I would certainly expect that an Indian Hindu family that comes to the U.S. will most likely remain Hindu and that their children would still likely identify as Hindu. In my high school, it is not an exaggeration to say that every Indian student was acquainted with every other Indian student. Minority groups in most environments would tend to be more close-knit, and the adherence to a religion is coupled with cultural identity.

    Similarly, a Pakistani Muslim family that comes to the U.S. will most likely remain Muslim and their children would still likely identify as Muslim.

    As far as this poll is concerned, that puts these two beliefs in particular at an advantage compared to Christian denominations or other religions or lack of religions. If a Christian American person discards her religion and tries out Buddhism or just goes with atheism/agnosticism/none, then that's usually less of a cultural shift than if an Indian daughter of a Hindu immigrant discards Hinduism and converts to Christianity or becomes an atheist or something. There's an implication there of not just leaving the religion, but leaving the culture.

    It would be interesting to see statistics in other countries, like how do Christian/Muslim retention rates compare in Egypt or Christian/Hindu retention rates compare in India, to how they compare in the U.S.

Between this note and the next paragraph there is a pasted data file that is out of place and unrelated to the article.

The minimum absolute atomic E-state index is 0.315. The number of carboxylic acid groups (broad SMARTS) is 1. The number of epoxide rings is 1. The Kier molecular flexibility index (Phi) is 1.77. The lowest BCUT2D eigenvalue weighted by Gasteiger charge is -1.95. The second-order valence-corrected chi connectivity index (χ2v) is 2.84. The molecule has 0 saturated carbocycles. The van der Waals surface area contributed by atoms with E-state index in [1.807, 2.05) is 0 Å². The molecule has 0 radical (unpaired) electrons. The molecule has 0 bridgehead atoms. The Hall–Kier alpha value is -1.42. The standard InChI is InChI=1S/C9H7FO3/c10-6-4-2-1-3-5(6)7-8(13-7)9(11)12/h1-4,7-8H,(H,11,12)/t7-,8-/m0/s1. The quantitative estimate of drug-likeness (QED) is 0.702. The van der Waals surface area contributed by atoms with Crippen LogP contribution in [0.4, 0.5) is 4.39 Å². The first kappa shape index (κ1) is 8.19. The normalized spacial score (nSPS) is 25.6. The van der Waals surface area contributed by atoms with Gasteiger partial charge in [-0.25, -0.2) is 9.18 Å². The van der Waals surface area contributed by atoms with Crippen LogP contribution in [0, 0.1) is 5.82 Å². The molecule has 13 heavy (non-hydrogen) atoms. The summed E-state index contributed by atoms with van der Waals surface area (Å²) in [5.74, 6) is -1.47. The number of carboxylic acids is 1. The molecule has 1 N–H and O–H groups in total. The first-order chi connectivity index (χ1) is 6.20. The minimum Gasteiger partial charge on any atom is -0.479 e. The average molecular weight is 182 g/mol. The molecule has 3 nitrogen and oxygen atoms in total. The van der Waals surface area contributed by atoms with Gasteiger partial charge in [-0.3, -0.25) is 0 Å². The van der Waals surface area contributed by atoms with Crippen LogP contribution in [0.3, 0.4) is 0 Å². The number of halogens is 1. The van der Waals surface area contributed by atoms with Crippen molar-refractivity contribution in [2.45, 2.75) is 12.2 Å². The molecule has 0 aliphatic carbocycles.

It's interesting what the word choice in the article was:

    "The group with the worst performance in transmitting their beliefs to their young people is atheists (30%)."

    It presupposes that atheists as a group are attempting to transmit their lack of beliefs to their children and then not performing well at that supposed goal.

    If I had a kid, the last thing I'd ever want to do is transmit a belief to her. If I was insistent on transmitting something, it would be critical thinking skills and thoughtful ethics.
  10. fallingblood

    fallingblood Agnostic Theist

    One problem with the statistics. They separate Christianity into a variety of "religions." The problem with this is that the retention rate as a whole is quite a bit higher. Often, Christians will move from one denomination to another though for a variety of reasons, but they don't leave the faith.
  11. Gaura Priya

    Gaura Priya IRL

    I absolutely agree. I believe all religions are essentially subcultures, but if the cultural element is more prevalent than just theology, I feel that the retention is greater. In the religions of Islam, Judaism, and Orthodox/Catholic expressions of Christianity, there are greater retention rates because they have been culturally expressed.
  12. lewisnotmiller

    lewisnotmiller Grand Hat Staff Member Premium Member

    From my own personal (atheist) perspective, one of the reasons for low retention in the atheist 'religion' is that it's not a religion at all. There are no ceremonies, support groups (okay...well...there probably are, but...) or any other cultural collateral to build on.

    Further (as someone already mentioned) it is in no way a goal of mine to pass 'atheism' on to my children. I am trying to encourage them to be well-balanced, and skeptical. If they inherit those traits and become Buddhists, Christians, or whatever else, then so be it. I can disagree with them, but still respect their right to make their own choice. I suspect that is NOT the case with a lot of religions.